“The Best and Worst Places to be a Woman in Canada 2017: The Gender Gap in Canada’s 25 Biggest Cities”, Kate McInturf, CCPA, 2017, p. 84.

“The Best and Worst Places to be a Woman in Canada 2017” used custom data sets from the Statistics Canada, Incident-based Uniform Crime Reporting Survey to generate the Personal Security Index. There was not enough information in the methodology section that went into detail of how one could duplicate these custom sets, so I looked for comparable published tables from Statistics Canada.

Rates of Intimate Partner Violence

From Table 2.8: Victims of police-reported intimate partner violence, by victim sex and census metropolitan area, 2017 and Table 3.7: Victims of police-reported intimate partner violence, by sex of victim and census metropolitan area, 2016 . Rates are calculated on the basis of 100,000 population aged 15 and older.

Compared to 2016, the number and rate of female victims of police reported violence increased while the rate and number of male victims decreased.

Rates of Sexual Assault

From Table 2: Victims of police-reported sexual assault, by quarterly #MeToo period and census metropolitan area, Canada, 2016 and 2017

To put the above statistics into context, please read Statistic Canada’s Police-reported sexual assaults in Canada before and after #MeToo, 2016 and 2017 by Cristine Rotenberg and Adam Cotter.

Rates of Criminal Harassment

I wasn’t able to find a published Statistics Canada table that had already broke down this reported data by city. Someone with access to the microdata of CAMSIM should be able to extract this information.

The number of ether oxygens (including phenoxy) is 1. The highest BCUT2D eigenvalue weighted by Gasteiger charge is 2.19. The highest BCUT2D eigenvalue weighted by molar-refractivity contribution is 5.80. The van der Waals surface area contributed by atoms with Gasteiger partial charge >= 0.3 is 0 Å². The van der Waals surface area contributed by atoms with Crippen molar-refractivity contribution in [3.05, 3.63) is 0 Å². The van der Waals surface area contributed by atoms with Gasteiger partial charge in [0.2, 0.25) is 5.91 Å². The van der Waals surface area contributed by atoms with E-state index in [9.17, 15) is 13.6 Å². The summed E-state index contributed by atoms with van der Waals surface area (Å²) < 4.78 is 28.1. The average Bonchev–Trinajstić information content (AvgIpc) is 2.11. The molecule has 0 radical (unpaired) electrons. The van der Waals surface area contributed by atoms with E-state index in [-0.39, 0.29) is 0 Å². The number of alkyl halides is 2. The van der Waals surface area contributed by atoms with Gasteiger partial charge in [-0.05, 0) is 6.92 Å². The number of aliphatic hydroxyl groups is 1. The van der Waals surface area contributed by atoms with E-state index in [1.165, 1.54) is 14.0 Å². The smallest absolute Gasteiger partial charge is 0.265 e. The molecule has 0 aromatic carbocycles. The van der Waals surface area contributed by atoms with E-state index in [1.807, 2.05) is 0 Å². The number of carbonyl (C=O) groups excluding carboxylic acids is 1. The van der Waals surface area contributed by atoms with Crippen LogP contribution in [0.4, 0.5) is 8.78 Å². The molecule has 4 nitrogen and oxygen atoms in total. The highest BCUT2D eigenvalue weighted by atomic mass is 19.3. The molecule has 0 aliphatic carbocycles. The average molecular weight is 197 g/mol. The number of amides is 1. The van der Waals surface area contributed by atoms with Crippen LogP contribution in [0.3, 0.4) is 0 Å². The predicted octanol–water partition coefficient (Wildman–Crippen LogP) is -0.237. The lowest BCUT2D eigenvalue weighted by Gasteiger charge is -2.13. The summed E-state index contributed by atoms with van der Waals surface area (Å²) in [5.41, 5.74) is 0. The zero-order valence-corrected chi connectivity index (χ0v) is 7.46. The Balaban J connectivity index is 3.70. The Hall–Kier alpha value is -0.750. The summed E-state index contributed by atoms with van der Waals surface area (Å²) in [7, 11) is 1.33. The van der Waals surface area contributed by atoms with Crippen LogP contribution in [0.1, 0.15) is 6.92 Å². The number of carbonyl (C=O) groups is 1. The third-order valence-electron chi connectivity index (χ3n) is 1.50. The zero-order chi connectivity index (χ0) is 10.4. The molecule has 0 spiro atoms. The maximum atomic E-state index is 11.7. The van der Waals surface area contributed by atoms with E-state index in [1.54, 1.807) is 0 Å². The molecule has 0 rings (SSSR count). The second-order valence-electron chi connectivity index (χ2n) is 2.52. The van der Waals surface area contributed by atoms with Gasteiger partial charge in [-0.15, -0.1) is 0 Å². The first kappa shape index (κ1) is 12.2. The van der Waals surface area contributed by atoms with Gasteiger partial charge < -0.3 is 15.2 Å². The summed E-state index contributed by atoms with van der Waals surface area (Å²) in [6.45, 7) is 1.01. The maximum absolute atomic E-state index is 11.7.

“Say her name”

At last week’s Women’s March Windsor vigil, there were several elected officials present: Ward 3 Councilor Rino Bortolin, Ward 9 City Councilor Kieran McKenzie, Amherstburg Councilor Donald McArthur, Windsor West MP Brian Masse, W-T MP Cheryl Hardcastle, Essex MP Tracy Ramsey, as well as School Board Trustees Jessica Sartori, Julia Burgess, Alicia Higgison, and Sarah Cipkar.

If you were politically naive, you may have expected Drew Dilkens, the mayor of Windsor, to have been present at the vigil in light of the fact that the mayor personally led a walk in October of 2017 in support of a 75-year-old woman who was brutally assaulted on the Ganatchio Trail. Anne Widholm passed away December 17th, 2018, just a month prior to the Women’s March Windsor vigil.

When I read the articles about that October 2017 walk, I noticed that the mayor makes it a point to say that despite the attack, the parks of Windsor are safe. He also stated that the attack could have happened anywhere.